1. The Motivation:
I think the first and foremost distinction between hard-line Christians and other groups rests in the motivation for even considering the abortion debate. From a secular perspective, the goal of any discussion is generally either to enhance an individual’s life (often your own), or to achieve social justice. And these motives make sense, if the physical world is primary and the spiritual world is either nonexistent or secondary. It is this first strain of motivation which leads to arguments like the “safe, legal, and rare” one which is often put forth by pragmatists such as Clinton, Sullivan, Obama, and my father. The argument that follows is that if one is aiming to attain some sort of ideal society, or allow individuals the proper capacity for self-governance, then abortion is necessary, but not always ideal. By making abortion accessible and secure, but reducing social causes, one can hope to eliminate that outlying demand for abortion and allow only those who really need it to access it.
When it boils down to this, it is reasonable to get away from the pro-life/pro-choice dichotomy. Clearly taking extremes is generally a social bane, rather than a social boon. Taking a purely pro-life stance leads to women and children starving or imprisoned, while taking a purely pro-choice stance leads to rampant carelessness and a sense that children are a burden rather than a blessing, as well as potentially leading to infanticide and other undesirables. This is where Chris Selley misses out. He assumes that Bush and his ilk are genuinely basing their arguments on a religious conviction, or that restricted-choice defenders are basing their arguments entirely on free will. Rather, the motivation from these middle-ground perspectives is generally some equilibrium between social values and individual choice, which would hopefully lead to an ideal society.
A religious perspective, though, fits into Selley’s argument perfectly. From a right-wing Christian stance, the goal of everything is to glorify God. Whether this is reasonable or not is another debate, and though I defend it, I’m not going to get into it here. The point is, if one seeks to glorify God in every choice, whether individual, societal, or global, then suddenly the issue of defining humanity becomes huge. The concept of the Sanctity of Human Life is pivotal to fundamentalist doctrine, an rightfully so, since human beings are the clearest and most powerful focus through which others understand God. If a fetus is, indeed, human, then killing it is a violation of God’s image, and one of the most destructive acts imaginable. Because the motivation is completely different, the root question changes from “what benefits society?” to “what demonstrates God’s glory?”, and inevitably you end up with a black and white conclusion.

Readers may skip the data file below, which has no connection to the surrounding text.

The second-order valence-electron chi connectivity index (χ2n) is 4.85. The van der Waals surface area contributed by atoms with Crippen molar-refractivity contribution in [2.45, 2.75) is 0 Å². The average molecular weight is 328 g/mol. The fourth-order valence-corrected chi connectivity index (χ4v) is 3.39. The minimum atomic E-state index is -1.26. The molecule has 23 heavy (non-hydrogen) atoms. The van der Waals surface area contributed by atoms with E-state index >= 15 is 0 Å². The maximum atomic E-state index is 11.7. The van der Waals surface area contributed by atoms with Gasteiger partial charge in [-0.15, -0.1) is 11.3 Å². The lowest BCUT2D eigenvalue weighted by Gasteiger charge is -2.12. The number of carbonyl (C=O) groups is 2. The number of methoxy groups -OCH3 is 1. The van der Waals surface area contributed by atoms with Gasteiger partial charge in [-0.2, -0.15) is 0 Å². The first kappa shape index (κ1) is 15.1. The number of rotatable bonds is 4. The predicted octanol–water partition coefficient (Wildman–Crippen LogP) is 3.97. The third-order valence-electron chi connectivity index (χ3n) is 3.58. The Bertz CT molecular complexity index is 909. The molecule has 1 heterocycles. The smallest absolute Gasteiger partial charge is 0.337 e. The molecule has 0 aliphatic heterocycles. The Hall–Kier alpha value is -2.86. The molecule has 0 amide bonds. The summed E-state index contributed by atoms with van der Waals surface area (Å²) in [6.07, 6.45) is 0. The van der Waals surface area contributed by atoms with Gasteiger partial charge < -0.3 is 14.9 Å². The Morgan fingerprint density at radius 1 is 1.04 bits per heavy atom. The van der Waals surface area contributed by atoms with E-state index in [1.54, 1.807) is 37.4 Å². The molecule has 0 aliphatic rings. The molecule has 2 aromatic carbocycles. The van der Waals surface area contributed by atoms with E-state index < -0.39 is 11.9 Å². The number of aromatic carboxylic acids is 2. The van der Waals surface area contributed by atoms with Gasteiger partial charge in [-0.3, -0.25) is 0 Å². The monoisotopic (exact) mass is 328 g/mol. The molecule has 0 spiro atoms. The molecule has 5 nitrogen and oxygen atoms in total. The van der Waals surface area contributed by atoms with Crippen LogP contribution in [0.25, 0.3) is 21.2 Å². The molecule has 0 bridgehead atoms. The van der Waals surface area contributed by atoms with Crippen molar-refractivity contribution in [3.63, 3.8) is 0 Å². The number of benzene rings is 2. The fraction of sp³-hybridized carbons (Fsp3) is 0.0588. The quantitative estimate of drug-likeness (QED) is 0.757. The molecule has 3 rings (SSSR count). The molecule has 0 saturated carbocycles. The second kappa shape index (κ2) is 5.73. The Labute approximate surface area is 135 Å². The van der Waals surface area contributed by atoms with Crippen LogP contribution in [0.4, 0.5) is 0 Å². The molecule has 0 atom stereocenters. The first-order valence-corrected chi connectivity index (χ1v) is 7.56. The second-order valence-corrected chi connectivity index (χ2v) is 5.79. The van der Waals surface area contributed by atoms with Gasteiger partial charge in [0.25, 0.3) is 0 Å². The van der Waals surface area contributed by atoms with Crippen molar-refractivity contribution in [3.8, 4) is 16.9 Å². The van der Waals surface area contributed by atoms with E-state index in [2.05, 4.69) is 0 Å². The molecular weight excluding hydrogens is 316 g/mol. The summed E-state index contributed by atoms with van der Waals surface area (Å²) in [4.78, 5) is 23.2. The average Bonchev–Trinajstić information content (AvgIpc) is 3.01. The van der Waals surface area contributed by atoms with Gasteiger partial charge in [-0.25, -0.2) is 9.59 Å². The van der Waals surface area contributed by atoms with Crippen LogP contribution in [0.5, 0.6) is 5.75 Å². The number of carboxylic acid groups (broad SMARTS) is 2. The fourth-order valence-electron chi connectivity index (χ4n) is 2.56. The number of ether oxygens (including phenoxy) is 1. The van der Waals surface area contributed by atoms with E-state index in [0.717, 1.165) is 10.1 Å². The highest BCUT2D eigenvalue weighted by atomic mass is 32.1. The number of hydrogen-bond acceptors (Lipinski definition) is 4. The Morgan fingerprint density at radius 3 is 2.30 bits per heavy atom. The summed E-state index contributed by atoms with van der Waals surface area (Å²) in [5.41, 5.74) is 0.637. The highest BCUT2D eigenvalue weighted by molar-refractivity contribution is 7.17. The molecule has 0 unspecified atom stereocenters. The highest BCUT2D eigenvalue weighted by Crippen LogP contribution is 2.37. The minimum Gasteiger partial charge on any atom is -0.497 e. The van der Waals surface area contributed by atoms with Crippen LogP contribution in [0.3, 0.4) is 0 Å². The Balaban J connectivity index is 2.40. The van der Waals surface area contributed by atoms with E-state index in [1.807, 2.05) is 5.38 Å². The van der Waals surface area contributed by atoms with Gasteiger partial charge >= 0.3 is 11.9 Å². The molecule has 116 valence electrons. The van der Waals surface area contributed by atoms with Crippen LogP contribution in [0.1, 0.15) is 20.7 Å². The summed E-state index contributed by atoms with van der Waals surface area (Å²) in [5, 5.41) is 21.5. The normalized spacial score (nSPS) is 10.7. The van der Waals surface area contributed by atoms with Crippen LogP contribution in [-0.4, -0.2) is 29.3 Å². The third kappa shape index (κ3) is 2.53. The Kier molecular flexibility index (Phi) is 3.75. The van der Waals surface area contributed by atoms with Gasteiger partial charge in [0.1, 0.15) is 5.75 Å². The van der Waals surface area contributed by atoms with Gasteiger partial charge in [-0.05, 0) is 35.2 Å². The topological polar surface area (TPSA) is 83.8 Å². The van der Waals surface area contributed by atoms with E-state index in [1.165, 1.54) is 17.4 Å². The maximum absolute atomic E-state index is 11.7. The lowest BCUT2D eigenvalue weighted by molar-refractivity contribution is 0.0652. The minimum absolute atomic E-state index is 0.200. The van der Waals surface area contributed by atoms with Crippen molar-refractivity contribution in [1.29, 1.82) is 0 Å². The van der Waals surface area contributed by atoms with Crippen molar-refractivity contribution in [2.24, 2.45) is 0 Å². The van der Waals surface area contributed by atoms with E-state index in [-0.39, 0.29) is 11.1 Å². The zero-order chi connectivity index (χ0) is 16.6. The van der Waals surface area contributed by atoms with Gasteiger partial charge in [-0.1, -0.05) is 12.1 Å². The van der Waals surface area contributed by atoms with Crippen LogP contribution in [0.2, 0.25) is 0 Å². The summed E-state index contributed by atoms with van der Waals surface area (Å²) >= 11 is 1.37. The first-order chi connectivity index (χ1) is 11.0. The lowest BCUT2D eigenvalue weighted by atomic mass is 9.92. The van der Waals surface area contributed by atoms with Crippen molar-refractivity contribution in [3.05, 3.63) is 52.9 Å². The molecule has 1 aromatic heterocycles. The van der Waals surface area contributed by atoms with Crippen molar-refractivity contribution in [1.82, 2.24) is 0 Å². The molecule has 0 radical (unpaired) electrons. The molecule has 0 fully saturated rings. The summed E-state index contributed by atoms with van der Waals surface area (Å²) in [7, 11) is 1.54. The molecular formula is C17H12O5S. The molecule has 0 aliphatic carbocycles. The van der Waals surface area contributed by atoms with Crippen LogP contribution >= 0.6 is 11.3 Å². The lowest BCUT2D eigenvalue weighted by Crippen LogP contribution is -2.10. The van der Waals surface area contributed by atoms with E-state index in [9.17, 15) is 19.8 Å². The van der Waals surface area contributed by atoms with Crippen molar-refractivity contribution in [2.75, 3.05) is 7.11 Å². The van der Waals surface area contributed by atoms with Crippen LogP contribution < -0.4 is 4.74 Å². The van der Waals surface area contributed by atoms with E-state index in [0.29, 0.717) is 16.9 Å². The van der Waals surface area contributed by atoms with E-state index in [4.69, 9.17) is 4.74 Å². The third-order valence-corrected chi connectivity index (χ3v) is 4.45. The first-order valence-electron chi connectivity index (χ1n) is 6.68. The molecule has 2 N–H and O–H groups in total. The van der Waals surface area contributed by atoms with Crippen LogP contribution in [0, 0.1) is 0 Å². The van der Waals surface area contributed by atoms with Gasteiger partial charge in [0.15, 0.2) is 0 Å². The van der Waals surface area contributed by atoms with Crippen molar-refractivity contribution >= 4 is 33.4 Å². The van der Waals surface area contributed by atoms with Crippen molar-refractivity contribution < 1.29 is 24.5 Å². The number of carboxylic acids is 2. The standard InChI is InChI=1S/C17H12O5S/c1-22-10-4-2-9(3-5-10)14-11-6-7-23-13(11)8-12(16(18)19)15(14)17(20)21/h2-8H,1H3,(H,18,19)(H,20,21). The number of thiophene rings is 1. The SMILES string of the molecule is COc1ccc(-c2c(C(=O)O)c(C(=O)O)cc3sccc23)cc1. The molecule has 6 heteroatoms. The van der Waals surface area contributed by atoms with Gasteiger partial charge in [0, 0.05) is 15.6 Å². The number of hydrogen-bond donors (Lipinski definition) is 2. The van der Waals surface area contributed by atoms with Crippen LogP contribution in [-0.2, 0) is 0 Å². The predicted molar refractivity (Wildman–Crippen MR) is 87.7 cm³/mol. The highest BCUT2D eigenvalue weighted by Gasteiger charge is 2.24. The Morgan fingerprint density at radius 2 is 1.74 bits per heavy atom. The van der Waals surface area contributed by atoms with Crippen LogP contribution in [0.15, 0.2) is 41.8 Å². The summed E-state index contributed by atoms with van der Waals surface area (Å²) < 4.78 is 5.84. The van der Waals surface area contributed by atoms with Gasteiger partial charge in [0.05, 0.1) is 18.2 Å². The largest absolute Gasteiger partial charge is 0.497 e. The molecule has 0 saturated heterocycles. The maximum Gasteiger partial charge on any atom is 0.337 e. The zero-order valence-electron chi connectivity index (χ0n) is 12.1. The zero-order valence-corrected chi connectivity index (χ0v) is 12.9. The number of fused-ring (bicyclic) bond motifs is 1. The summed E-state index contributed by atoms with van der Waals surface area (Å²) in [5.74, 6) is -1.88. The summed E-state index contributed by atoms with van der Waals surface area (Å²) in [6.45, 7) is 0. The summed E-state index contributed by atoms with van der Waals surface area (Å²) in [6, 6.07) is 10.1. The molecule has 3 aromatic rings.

2. The Implications:
Since the answer is black and white when motivated by the spiritual, rather than the physical, the answer is going to result in a black and white conclusion. If the question that is necessary to understand the debate is whether a fetus is human or not, the answer automatically determines the required action. If a fetus is not human, then Selley is right: Canada’s position is the most logical. Since a human becomes human upon birth, then any moment prior to that birth becomes a reasonable time to end the fetus’ existence. On the other hand, if a fetus really is human, then it is never logical to terminate it by our own will. Does a rape change the fetus’ status as human or inhuman? Does the ability to support the child in the future change whether that life is genuine or not? Of course not! If one is motivated by social good, then it makes sense to leave room for individual discretion. But in the case that the determining factor is whether the fetus is human or not, there can be no middle ground. Society should either embrace abortion in any form, or reject it outright. It is not something to be left up to individual choice, because murder is murder, and not defensible regardless of whether you feel murder is right or wrong.